These days, the scandals in the media seem to be mostly centered around harassment at work, but a recent headline out of Britain reminded both readers and activists that some women are still fighting for an equitable paycheck.
CNN is reporting that the BBC is apologizing for “underpaying” a senior editor who happened to be a woman. Carrie Gracie, the BBC’s China Editor, learned she was being paid less than male colleagues in similar roles. Gracie challenged that situation, sparking an industry wide conversation about compensation for women and equality of opportunity with their male counterparts.
In an interesting move, both parties — the BBC and Gracie — released a joint statement about the resolution of the conflict. The BBC was blunt in its assessment of the mistake: “Carrie has made, and will continue to make, an important contribution to the BBC… During her tenure as China Editor, Carrie delivered reports, analysis and work, that were as valuable as those of the other International Editors in the same period.”
After the period in question, and after learning of the pay disparity, Gracie resigned and went public with her allegation that men in similar positions earned up to “50 percent more” than their female counterparts. The BBC agreed this was not acceptable, and settled with Gracie for an undisclosed amount of back pay. Having made her point and won the day, Gracie took the settlement cash and donated it to charity.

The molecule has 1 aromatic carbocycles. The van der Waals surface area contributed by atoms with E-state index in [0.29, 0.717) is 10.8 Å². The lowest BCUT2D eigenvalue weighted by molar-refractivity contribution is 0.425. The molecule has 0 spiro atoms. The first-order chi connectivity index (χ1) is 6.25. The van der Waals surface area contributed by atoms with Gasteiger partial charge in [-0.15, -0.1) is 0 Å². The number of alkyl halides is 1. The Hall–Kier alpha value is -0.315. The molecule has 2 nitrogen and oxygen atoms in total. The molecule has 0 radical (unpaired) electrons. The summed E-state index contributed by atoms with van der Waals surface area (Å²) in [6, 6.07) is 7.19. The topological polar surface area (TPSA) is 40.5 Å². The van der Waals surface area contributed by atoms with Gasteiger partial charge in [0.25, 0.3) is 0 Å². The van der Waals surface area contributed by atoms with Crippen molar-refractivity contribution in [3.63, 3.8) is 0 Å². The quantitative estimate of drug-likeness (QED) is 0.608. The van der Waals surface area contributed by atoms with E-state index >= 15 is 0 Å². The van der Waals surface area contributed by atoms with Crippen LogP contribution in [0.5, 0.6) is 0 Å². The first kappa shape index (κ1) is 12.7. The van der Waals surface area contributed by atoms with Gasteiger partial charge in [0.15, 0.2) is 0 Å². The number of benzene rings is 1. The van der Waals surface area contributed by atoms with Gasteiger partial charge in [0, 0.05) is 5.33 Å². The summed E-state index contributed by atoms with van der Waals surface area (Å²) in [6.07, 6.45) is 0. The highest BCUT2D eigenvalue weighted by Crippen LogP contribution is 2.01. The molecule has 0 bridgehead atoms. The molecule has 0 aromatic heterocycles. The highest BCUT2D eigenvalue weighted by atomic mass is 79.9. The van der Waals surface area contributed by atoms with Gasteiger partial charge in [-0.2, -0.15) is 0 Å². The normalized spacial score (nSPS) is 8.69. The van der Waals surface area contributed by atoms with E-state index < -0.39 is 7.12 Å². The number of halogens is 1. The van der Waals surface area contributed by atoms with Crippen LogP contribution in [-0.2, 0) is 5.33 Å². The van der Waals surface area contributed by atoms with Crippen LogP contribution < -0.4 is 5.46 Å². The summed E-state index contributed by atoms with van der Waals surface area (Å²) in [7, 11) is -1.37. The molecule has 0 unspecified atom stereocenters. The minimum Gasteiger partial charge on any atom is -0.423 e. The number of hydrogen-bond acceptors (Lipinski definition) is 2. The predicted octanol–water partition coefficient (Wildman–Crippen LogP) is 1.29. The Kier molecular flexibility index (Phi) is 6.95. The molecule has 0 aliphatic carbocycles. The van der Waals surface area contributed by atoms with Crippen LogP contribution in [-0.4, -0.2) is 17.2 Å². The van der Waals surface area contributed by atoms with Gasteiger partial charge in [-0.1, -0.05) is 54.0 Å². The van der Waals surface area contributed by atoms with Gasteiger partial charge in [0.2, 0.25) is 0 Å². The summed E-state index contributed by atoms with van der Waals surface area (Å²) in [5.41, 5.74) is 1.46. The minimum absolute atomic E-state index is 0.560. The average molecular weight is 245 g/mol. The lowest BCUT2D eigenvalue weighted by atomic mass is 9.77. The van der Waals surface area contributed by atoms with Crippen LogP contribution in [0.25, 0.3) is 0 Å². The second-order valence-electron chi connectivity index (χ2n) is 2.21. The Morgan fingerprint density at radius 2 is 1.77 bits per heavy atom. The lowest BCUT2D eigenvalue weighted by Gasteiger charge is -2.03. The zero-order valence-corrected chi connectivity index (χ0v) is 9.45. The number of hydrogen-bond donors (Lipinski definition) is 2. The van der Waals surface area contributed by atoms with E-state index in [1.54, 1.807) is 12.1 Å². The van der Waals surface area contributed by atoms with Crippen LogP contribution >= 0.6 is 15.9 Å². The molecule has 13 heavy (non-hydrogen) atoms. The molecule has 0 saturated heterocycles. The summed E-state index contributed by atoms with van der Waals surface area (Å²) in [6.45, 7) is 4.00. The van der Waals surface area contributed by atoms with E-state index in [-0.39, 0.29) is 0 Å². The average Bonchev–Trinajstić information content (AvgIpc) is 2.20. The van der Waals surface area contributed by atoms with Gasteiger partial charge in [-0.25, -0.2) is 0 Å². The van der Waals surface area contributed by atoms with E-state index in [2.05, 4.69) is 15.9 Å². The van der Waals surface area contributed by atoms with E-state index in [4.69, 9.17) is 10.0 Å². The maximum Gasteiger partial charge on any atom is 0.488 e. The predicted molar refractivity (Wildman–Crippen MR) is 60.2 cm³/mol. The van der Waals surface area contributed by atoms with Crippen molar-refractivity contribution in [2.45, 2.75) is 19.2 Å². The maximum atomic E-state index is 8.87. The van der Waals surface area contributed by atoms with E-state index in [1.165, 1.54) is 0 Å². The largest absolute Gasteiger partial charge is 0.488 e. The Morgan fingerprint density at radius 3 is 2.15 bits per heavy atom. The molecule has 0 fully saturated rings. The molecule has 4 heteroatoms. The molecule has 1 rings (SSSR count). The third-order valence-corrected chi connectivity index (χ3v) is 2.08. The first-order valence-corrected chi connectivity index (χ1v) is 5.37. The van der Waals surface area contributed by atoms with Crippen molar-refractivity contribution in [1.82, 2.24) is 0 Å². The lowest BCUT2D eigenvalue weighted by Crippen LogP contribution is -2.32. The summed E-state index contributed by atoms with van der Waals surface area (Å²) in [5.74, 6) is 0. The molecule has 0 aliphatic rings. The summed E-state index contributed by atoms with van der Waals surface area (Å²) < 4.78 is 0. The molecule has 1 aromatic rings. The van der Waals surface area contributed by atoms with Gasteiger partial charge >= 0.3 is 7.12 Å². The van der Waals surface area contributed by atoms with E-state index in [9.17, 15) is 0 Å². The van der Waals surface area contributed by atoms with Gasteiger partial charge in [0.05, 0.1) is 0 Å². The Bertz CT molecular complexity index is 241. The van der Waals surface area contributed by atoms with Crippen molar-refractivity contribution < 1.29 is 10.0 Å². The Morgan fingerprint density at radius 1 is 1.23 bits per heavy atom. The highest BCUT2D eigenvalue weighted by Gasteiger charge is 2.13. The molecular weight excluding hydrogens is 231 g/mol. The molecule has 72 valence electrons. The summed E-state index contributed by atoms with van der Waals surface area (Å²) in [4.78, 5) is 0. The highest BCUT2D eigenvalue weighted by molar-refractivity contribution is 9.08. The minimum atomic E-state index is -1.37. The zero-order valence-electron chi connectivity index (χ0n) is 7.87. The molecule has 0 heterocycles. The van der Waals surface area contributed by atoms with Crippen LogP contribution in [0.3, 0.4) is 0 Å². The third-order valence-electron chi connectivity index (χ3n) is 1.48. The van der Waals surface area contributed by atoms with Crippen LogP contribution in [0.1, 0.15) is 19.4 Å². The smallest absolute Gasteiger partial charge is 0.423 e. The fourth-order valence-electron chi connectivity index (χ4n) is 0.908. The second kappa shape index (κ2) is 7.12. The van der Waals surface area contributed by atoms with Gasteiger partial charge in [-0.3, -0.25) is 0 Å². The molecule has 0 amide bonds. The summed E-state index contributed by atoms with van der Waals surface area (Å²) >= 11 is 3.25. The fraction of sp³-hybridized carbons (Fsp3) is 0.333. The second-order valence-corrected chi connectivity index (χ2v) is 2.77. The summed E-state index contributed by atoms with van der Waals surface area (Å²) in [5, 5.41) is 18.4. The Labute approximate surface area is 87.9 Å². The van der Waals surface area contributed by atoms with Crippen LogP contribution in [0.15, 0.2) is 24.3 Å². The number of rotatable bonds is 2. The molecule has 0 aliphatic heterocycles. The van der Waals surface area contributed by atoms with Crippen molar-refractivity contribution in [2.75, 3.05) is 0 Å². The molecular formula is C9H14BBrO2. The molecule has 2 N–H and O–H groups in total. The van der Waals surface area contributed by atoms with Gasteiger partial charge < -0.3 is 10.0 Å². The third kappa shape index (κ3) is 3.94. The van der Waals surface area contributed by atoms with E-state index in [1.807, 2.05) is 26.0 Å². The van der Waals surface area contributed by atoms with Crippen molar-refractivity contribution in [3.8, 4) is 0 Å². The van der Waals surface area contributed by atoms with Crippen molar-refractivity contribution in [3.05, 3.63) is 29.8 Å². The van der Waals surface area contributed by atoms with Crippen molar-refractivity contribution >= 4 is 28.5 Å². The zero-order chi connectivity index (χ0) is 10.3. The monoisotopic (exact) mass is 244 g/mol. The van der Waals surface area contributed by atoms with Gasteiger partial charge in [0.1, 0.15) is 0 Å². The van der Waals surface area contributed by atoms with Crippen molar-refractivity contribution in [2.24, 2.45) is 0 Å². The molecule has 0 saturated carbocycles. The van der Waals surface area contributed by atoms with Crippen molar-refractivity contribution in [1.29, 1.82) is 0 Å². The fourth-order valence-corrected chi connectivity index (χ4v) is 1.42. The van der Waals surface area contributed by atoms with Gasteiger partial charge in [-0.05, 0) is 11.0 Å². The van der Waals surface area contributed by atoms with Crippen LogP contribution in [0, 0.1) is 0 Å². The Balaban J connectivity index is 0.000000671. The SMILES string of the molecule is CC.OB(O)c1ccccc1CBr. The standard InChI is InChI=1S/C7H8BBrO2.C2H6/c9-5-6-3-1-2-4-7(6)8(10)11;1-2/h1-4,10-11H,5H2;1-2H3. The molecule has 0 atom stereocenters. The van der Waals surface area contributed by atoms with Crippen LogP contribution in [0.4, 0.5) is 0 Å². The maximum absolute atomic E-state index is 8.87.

That happy ending to this story does not mirror the language that has been used to describe the conflict since Gracie initially went public. She went on record, describing the BBC’s pay structure as “secretive and illegal,” language that set off a firestorm at the BBC.
Individual and collective investigations were conducted, and many media outlets picked up the thread of the story, which threatened to damage the BBC’s reputation both in Britain and internationally. In response, the BBC promised to close the gender pay gap of “nearly 10 percent” by 2020.
As promises go, that’s a strong statement, but it will take more than this to remove the perspective some will have that the BBC does not treat women equitably. A lot of attention is currently being paid to these issues, and it’s certain people will be watching to see if the company makes good on its promise. So, in the end, Gracie is content and the BBC has a clear opportunity to get a win by hitting its goal.